But underneath it all, some say, Mt. Gox was a disaster in waiting. Last year, a Tokyo-based software developer sat down in Gox's first-floor meeting room to talk about working for the company. "I thought it was going to be indeed awesome," says the developer, who also spoke on condition of anonymity. Soon, however, there were some serious crimson flags.

Mt. Gox, he says, didn't use any type of version control software – a standard implement in any professional software development environment. This meant that any coder could accidentally overwrite a colleague's code if they happened to be working on the same file. According to this developer, the world's largest bitcoin exchange had only recently introduced a test environment, meaning that, previously, untested software switches were shoved out to the exchanges customers – not the kind of thing you'd see on a professionally run financial services website. And, he says, there was only one person who could approve switches to the site's source code: Mark Karpeles. That meant that some bug fixes – even security fixes – could languish for weeks, waiting for Karpeles to get to the code. "The source code was a finish mess," says one insider.

By the fall of 2013, Mt. Gox's business was also a mess. Federal agents had seized $Five million from the company's U.S. bank account, because the company had not registered with the government as a money transmitter, and Mt. Gox was being sued for $75 million by a former business fucking partner called CoinLab. U.S. customers complained of months-long delays withdrawing dollars from the exchange, and Mt. Gox had tumbled from the world's number one bitcoin exchange to position number three.

But Karpeles was obsessed with a fresh project: The Bitcoin Cafe . Inspired by a French bistro, it would be a stylish hang-out located in the same building as the Mt. Gox offices, a very-new-looking building of metal and glass within walking distance of Tokyo's largest train station. You could drop by for a beer or some wine, and – using a cash register pridefully hacked by Mark Karpeles – you could buy it all with bitcoin. When WIRED attempted to meet with Karpeles and Mt. Gox at their offices this past October – and a company representative turned us away, telling that legal reasons prevented Mt. Gox from talking to the press – the placard in the lobby of the building already identified the cafe. This company representative said it would open by the end of the year. It never did.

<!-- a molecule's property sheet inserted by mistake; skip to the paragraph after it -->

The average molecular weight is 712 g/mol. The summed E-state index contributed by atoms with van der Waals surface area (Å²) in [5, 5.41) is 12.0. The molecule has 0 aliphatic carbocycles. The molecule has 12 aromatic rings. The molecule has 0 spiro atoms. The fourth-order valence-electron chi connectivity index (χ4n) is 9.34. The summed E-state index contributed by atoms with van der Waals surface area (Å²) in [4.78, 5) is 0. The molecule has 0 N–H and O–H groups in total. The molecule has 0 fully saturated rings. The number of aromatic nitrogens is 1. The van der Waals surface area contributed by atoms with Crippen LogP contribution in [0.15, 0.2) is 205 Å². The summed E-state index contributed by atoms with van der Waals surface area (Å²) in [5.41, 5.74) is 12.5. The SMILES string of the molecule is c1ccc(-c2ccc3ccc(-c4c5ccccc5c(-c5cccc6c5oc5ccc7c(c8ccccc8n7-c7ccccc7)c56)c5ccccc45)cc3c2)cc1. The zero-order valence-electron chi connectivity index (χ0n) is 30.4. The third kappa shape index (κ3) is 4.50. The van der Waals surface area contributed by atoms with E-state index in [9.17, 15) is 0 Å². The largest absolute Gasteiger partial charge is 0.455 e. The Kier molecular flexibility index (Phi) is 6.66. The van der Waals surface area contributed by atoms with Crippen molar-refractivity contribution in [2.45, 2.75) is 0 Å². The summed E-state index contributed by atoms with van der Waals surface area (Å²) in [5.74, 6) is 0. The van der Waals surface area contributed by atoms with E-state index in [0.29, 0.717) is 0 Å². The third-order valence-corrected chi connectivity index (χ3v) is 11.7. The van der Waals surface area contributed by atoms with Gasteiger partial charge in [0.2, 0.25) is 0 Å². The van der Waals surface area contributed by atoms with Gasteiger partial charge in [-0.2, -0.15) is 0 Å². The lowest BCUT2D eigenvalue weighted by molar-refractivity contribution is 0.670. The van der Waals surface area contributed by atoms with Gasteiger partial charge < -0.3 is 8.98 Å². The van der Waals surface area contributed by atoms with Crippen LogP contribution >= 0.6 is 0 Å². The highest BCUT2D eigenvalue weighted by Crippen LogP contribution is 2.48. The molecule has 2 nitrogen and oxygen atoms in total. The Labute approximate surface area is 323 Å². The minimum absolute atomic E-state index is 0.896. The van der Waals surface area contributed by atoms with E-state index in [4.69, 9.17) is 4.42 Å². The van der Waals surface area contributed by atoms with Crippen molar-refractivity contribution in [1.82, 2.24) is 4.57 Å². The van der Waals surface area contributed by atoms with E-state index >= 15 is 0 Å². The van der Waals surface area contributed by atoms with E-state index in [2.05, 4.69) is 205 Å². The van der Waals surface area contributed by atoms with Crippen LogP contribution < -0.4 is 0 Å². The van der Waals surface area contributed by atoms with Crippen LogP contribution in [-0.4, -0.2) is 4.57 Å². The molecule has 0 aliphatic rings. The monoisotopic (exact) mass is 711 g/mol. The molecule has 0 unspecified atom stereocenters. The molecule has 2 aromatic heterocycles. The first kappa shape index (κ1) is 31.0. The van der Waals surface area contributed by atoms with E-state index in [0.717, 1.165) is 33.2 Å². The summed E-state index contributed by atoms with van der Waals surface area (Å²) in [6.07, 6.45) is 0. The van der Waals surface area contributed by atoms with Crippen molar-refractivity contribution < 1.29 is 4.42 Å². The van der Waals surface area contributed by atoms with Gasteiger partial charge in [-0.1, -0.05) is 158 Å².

One insider says that Mt. Gox spent the equivalent of $1 million on the cafe venture, renovating Mt. Gox's office building to Karepeles' specifications. At a time when Gox's business was falling apart, this insider says, the project was a major distraction. "[Karpeles] was super-proud of being able to use his hacked cash register with the code he wrote," this insider says.

Says another insider: "Aside from the cafe, he liked to spend time fixing servers, setting up networks and installing gadgets. very likely distracting himself from dealing with the real issues that the company was up against."

Then, in February, the company's fortunes took another turn. Mt. Gox stopped paying out customers in bitcoins, citing a flaw in the digital currency, and after days of muffle from the company, protesters turned up outside its offices, asking whether it was insolvent.

According to a leaked Mt. Gox document that hit the web last week , hackers had been skimming money from the company for years. The company now says that it's out a total of 850,000 bitcoins, more than $460 million at Friday's bitcoin exchange rates. When bitcoin enthusiast Jesse Powell heard this, he was reminded of June 2011.

After Mt. Gox was hacked for the very first time in summer of 2011, a friend asked Powell to help out, and soon, the San Francisco entrepreneur found himself on a plane to Tokyo. After landing, he rushed to Shibuya station, where he was met by his friend, Roger Ver, one of the world's fattest bitcoin supporters who just happened to live across the street from Mt. Gox. Without bothering to drop off Powell's bags, the two rushed to the Mt. Gox offices to see what they could do. They worked through the week with Karpeles, other employees, and a handful of other bitcoin enthusiasts. They answered support inquires, did troubleshooting on the site, and attempted to support the lil’ company in any way they could. At one point, Powell rushed to the Apple store and came back with $Five,000 worth of computers that could support the cause. But two days later, the site was still offline.

Ver and Powell were set to work through the weekend, but when they arrived at the company's little office that Saturday, there was a surprise. Mark Karpeles had determined to take the weekend off. The two volunteers were flabbergasted. "I thought that was fully insane and demoralizing for the rest of the team," Powell remembers. On Monday, Powell says, Karpeles did comeback to work, but he spent part of the day stuffing envelopes. "I was like: 'Dude why are you doing this? You can do this anytime. The site is offline. You need to get the site online.'"

Powell last met with Karpeles in January, before news of the latest hack broke. He now runs a competitor to Mt. Gox called Kraken. They had lunch in Tokyo, and Karpeles seemed unworried about Gox's future. He was excited about his Bitcoin Cafe. "It was very likely some light for them in a very dark world of dealing with banks and customer complaints all day," Powell says. "I'm sure that Mark has been very stressed for a long time and most likely the Bitcoin Cafe was a joy project." But now that world is even darker.